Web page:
What does the PPL(A) license allow me to do?
The Private Pilot license issued by an EASA member allows its holder to act without remuneration as a pilot in command or co-pilot on aircraft or touring motor gliders (TMGs) carrying out non-commercial operations, as well as to exercise all the rights of a LAPL(A) holder.
Now let’s break down the legislation and see what each thing means:
- Non-commercial operations: flights that do not imply any type of remuneration, this is, we can only perform flights of a recreational nature, as a hobby.
- LAPL (Light Aircraft Pilot License): when obtaining PPL(A) license we are also granted the ability to fly ultralight aircraft.
- Aircraft: the PPL(A) license is aimed at flying small size aircraft, which in many countries are commonly known under the name of general aviation or light aviation aircraft.
Despite what is mentioned above, the legislation dictates a series of cases in which we could be able to be remunerated (and thus make money) with our PPL(A) license:
- While serving as a PPL(A) or LAPL(A) flight instructor.
- By conducting skill tests and proficiency checks for said licenses.
- By carrying out training, skill tests and checks of the ratings or certificates attached to said licenses.
What are the steps to follow to obtain a PPL(A) license?
Choose an appropriate flight school
The first thing will be to choose a flight school or ATO (Authorized Training Organization) that offers this type of course. This is a very important choice, so below we have collected a series of indicators that can be useful to help you take a decision:
- Ground and Flight Instructors: as we are starting from zero in aviation, it is recommended to visit the school’s facilities, meet instructors, talk with them and even ask to attend a theory class first-hand if possible.
- Fleet: we will try to choose a flight school that has a modern and well-maintained fleet that will inspire us with confidence when flying.
- Other students' experiences: without a doubt, hearing an unbiased opinion from a student will help us decide.
- Size of the school: if our main goal is to continue with other pilot licenses in the future (CPL(A) or ATPL(A) it is advisable to select a big flight school. If, on the other hand, we do it purely as a hobby, we can go for a smaller school or a flying club where we will find a much closer treatment and tailored training.
- Distance to the airport: in general aviation, the weather is a key factor. Many flights are cancelled due to bad weather just before departure. One of the most disappointing things is leaving home several hours early and then ending up cancelling the flight right before jumping into the plane. This happens more times than one can imagine.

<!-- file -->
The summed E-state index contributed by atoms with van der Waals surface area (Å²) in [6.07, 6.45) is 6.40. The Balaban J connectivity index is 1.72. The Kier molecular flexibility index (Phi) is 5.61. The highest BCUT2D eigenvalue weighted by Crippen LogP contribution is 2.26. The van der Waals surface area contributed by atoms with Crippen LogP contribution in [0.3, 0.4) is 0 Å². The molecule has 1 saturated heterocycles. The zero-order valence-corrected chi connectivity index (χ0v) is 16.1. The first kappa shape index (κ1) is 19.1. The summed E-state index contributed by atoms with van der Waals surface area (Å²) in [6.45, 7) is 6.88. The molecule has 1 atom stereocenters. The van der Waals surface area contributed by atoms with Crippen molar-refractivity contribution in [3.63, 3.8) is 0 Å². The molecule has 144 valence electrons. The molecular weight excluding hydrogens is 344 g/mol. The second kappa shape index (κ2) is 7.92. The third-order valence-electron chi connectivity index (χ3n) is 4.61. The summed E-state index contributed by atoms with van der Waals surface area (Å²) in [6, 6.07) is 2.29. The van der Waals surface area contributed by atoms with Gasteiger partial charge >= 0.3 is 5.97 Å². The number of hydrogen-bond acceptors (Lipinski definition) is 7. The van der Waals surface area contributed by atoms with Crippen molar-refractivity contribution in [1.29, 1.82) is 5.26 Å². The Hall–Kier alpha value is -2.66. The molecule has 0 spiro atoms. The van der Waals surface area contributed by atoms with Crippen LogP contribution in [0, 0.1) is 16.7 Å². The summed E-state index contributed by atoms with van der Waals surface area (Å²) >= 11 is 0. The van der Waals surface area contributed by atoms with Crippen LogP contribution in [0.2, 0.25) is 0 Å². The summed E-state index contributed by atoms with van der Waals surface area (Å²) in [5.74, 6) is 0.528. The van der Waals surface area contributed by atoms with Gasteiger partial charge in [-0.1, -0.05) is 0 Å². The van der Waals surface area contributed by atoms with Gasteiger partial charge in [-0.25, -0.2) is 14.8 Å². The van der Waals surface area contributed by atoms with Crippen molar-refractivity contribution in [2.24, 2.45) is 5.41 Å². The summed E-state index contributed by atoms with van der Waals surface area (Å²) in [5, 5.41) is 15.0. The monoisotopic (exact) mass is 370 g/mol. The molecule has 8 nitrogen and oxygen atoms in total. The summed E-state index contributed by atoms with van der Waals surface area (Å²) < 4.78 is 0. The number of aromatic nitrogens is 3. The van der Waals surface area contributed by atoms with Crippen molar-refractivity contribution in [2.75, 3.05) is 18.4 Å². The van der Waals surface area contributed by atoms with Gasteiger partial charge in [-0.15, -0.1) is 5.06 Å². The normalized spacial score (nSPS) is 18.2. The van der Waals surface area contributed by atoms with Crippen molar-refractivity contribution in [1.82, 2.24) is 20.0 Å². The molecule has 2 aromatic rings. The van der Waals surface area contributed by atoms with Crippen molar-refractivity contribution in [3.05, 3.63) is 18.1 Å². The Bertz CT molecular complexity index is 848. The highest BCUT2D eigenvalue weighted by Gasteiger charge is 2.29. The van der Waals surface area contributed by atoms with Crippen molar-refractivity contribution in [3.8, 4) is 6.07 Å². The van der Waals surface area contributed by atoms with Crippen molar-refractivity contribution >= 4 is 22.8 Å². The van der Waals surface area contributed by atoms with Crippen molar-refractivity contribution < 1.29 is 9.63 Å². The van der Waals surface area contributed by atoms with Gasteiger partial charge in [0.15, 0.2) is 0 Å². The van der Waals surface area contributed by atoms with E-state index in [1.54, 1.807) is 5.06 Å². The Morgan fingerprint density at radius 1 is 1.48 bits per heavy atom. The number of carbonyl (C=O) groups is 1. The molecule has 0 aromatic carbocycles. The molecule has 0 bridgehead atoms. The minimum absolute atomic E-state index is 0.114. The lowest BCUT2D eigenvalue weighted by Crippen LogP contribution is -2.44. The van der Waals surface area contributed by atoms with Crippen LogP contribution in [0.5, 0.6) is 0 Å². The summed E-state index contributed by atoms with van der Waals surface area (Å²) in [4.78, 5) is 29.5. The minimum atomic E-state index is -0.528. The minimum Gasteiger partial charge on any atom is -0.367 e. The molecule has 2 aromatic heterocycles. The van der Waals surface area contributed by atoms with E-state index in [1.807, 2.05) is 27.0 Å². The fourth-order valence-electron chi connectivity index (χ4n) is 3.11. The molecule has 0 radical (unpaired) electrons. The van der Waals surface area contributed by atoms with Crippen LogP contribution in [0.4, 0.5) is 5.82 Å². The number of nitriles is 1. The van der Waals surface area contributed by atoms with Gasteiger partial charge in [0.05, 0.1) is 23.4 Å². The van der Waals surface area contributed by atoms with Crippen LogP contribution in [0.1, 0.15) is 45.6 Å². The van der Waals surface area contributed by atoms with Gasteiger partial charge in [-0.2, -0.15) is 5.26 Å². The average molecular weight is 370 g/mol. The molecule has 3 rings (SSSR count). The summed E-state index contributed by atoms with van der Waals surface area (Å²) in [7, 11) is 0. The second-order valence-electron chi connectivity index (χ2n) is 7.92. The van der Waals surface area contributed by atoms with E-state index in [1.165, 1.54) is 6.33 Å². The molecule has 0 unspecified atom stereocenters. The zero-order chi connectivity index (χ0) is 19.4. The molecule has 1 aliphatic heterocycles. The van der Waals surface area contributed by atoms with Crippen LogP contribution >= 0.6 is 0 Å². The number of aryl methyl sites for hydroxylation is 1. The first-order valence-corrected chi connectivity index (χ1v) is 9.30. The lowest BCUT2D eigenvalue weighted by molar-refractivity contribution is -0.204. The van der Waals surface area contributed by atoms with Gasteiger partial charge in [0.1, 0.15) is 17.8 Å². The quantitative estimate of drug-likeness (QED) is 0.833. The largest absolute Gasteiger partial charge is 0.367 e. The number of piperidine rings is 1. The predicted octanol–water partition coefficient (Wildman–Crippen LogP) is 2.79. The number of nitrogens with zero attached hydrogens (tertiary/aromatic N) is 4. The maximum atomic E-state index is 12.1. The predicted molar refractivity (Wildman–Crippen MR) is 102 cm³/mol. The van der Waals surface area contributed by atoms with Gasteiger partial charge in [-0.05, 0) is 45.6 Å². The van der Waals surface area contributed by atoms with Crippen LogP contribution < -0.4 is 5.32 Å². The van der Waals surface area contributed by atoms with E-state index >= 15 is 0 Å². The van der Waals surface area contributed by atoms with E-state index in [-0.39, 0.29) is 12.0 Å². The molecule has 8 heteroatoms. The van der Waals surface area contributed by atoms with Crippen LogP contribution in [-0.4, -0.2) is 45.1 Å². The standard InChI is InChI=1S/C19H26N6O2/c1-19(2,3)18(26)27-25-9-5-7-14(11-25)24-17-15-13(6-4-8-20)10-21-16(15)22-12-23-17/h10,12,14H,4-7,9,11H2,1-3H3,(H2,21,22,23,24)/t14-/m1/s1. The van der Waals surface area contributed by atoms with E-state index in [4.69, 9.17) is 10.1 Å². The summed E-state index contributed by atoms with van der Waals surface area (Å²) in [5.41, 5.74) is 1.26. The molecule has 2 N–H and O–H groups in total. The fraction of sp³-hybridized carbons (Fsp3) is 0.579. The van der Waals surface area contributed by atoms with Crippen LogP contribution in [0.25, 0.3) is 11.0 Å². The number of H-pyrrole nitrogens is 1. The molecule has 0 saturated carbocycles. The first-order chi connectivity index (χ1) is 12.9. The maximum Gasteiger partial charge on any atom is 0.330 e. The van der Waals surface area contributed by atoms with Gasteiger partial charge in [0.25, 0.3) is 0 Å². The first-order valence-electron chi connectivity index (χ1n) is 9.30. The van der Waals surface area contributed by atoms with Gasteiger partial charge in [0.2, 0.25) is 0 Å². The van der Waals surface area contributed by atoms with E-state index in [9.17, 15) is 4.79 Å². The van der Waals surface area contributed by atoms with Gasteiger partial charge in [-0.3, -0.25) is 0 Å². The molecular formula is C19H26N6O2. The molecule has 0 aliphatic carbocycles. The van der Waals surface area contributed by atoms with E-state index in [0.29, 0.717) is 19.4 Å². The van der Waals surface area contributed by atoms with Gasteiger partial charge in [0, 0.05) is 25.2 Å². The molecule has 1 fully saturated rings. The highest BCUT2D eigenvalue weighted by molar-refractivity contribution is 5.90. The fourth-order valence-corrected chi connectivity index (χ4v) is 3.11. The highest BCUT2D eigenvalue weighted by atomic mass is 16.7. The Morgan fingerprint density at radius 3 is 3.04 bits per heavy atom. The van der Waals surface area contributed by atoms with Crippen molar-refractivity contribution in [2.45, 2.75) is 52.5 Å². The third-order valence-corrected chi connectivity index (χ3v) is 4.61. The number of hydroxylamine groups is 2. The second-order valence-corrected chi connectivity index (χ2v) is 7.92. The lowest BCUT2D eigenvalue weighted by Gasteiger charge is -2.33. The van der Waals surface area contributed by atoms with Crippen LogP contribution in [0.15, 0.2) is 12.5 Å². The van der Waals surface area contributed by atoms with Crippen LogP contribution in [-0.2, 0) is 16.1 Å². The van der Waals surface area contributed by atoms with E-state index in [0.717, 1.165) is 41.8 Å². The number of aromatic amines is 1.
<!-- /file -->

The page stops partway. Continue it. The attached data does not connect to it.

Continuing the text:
- Price: without a doubt, this will be a key factor, although it should not prevail over the others. Nowadays almost all flight schools have their course price adjusted to the market price. If you are given a great discount, look at it twice before taking it.
Going through the course
The PPL(A) course is divided into three phases.
1. The theoretical phase is made up of 9 subjects. Once completed, the student will sit the official exams in order to attempt to pass them successfully. If you want to know more about how the theoretical phase works, we recommend you to take a look at this article where we discuss everything in detail.
2. The flight phase comprises a total of 45 hours divided as follows:
- 35 h of dual flight (with a flight instructor).
- 10 h of solo flight, including a 150 NM triangular flight with a full stop at three different airports.
Added to this, we will also need to have at least a valid Class II Medical Certificate, before making our first solo flight. Note that we don’t need to have a valid medical certificate to enrol, attend ground school or start flying with an instructor.
3. Skill Test. Once the student has satisfactorily completed the two previous phases, the skill test will be carried out with a flight examiner. This consists of a pre-planned flight by the students along a certain route of his choice, where the examiner will try to test out all the skills and knowledge he acquired.
Obtaining the license and rating
Once the skill test has been successfully completed, we will obtain our PPL(A) license in a digital format via e-mail.
On our PPL(A) license, next to field XII. We would read the following: SEP(L) (Single Engine Piston Land). This is the rating that we have obtained during our course, which will allow us to fly single-engine piston aircraft on land. By obtaining the PPL(A) license, we are also automatically given that rating.
It is very important not to confuse a license with a rating. Licenses are proof that we have successfully completed a training course in the past while ratings indicate whether we are still capable of exercising our privileges to a minimum set level.
Our PPL(A) license can have different ratings associated with it if we decide to advance in our training as a pilot by completing other courses:
- SEP / Single-Engine Piston
- MEP /Multi-Engine Piston
- NR / Night Rating
- IR / Instrument Rating
While the PPL(A) license does not expire, the ratings do. All of them expire after one year and must be renewed, except the SEP, which is renewed every 2 years.
From now on we can start flying as a hobby at other flight schools, flying clubs or even by buying our own plane. The license also opens up the possibility of accessing other flight training courses to obtain the ratings above mentioned and thus be able to apply for professional pilot licenses such as the CPL(A) or ATPL(A).
We at Private Pilot Exams really hope that this article has helped you to clear out doubts about the PPL(A) license. Don’t hesitate to share it and in case you want to know more, take a look at some other articles that we think can be as useful.